LinkedIn Still Sucks

Who would have thought that my last rant against LinkedIn would be the third most viewed post on my site. Astounding, and by the comments, it seems to have rung a bell with others. (note: this is a repost from my professional blog)

LinkedIn is still crappy, for all the same reasons I wrote about here, but some new suckage has floated to the top. LinkedIn is ostensibly the “Facebook” of the professional world. Many people keep totally different personas on the two sites, for obvious reasons. But where LinkedIn fails is that it really wants to have people visit every day, and spend hours glued to the site so they can monetize your eyeballs.

To try to get people incentivized to visit often (daily or multiple times a day), they have tried to go beyond a business network, and to add things that are really a clumsy fit. These are:

Groups: A nice concept. Have self organizing user communities where like minded people gather to chat, and exchange information. Very analogous to the old computer BBS’s, the Forums that created vibrand communities (like the one I participate in for the S2000 owners club). But on LinkedIn, they seem contrived. I am a member of 4 different AFM communities. Some are open, some are closed, one is for a specific maker. The same situation for Product Marketing. There is a Product Marketing group, a Product Marketing Professionals group, and a 280 Product Marketing group. Again, lots of balkanization. In the outside world, there may be more than one community, but in truth, there is one that “wins” and the rest wither or atrophy.

Forums (part of the groups): There is a reason that some of the best forums on the internet are moderated. The world is full of trolls and folks who just like to take the counter argument just to be “dickish”. Moderation helps keep this to a tolerable level. But none of the LinkedIn groups I frequent appear to be moderated (correction: the APS Physics group does moderate with a heavy hand). I have seen competitors in public pissing matches, escalate a discussion into a full blown PR disaster. You would think that reasonable, rational professionals would be more reserved, but then you would be wrong.

A news feed: When I go to my page, I get bombarded by the trivialities and banalities of my network. I really don’t pay attention to this. Yes, sometimes I will learn that John Smith moved to a new job, but often it is dumb things like a member “liked” something. I get the idea of trying to build your “graph” and to try to gain more eyeball-minutes on your content, but come on.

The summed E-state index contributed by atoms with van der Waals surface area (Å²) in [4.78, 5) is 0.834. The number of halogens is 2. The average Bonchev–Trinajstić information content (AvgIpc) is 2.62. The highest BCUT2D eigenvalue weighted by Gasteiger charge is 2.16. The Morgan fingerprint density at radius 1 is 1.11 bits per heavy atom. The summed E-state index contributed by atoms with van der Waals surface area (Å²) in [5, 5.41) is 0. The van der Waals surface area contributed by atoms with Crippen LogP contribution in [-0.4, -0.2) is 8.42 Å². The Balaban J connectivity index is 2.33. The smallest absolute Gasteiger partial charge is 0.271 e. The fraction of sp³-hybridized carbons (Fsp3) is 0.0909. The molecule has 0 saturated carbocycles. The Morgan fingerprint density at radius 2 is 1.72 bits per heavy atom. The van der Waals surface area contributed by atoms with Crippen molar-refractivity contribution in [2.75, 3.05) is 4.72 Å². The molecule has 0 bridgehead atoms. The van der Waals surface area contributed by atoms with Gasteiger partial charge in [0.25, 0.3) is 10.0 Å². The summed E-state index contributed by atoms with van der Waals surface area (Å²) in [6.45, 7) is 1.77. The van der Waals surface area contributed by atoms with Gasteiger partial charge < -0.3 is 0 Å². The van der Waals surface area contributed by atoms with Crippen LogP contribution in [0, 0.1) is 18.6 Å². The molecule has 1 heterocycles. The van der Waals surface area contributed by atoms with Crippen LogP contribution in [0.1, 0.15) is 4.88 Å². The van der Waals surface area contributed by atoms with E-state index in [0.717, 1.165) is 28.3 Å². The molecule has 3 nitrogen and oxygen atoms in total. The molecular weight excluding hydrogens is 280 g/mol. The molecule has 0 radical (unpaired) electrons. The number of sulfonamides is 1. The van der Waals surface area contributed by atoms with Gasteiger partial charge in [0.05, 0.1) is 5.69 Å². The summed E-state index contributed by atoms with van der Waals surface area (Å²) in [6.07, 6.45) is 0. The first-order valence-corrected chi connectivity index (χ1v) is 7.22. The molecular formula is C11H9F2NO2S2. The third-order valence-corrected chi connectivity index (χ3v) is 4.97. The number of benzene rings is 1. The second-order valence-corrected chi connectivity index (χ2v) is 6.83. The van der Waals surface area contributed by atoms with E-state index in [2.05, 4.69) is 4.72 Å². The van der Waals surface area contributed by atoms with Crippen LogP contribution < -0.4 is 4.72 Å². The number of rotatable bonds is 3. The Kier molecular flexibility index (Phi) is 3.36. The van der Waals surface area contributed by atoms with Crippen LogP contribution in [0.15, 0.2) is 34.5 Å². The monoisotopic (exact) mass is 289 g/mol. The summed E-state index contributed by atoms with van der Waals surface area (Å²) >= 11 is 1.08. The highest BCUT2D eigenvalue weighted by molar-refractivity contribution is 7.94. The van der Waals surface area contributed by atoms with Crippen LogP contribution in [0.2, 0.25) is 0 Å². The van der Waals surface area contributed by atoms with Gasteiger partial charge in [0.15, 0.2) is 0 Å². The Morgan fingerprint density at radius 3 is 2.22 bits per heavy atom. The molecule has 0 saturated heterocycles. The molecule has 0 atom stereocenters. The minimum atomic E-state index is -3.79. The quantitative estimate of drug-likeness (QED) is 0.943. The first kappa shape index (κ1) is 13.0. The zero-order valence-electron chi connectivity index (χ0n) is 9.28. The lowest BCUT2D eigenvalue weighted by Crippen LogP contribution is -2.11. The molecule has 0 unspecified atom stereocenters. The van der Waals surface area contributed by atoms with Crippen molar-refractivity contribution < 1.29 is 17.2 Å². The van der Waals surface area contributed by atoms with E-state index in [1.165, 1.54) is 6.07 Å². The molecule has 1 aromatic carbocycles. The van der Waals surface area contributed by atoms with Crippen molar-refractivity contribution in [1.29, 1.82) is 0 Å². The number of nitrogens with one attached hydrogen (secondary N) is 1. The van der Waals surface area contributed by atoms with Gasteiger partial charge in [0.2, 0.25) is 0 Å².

Trying to grow your network by giving LinkedIn access to your Gmail contacts: This one pisses me off to no end. (and you can repeat this argument for all the other online email services) Everytime I interact with them, they want me to give them the login details for my Gmail account so that they can look for potential people to link to. Uh, not only is this a no, but it is a giant F*CK NO. None of the social media operators have a shred of concern about maintaining privacy, and will gladly sell their mother for more traffic.

Constant offers to go to premium (paid) access: This one really infuriates me to no end. I must get 2 – 3 offers for a free month of Premium (just give them a credit card to charge when the free period is done.) I looked up the plans, and the cheapest one, “Business” is a whopping $19.95 a month, IF you buy a year worth at a time. The business Plus is $39.95 a month, and the executive level is $74.95 a month. FFS, what on earth can be worth $900 a year to me? ¬†Oh, so I can connect with and message people who aren’t in my network without having to go through a common connection. Sorry, that is just worth about $0.0003 a month to me. I can understand those who are seeking employment might benefit, but I doubt they will buy a year at a time. And recruiters? No brainer. In fact they should charge $500.00 a month for recruiters. That would weed out the crappy ones pretty quick. I don’t mind paying for things that provide value, but I can’t imagine LinkedIn being worth more than about tree fiddy

Summary

LinkedIn is a pretty good way to remain in contact with all the people you come across. But their business model (and valuation) is dependent upon increasing the time that users spend on the site. So they are turning to the Facebook playbook to create reasons for people to visit unprompted, and to spend more time browsing. Their stumbling at the offering of endorsed product advertising (Getting sued for unautorized use of images and user details for adverising is a huge breach of trust) is just one of their ill advised efforts to monetize the service.

But, the value that they offer me, the professional who drops in when I get a connection invite, or when a notification catches my eye, is not on the social network functionality. I am never going to spend hours a week glued to LinkedIn.

Lastly, they need to do something to increase the coherence of the recruiters who use their site. LinkedIn is a valuable asset to that business, but it does give way to laziness, and that leads to us, the talent, being bombarded with bullshit job offers. Fix that, or become as irrelevant as Monster.com has become. Perhaps they should make it cost $500 a month or more for recruiters.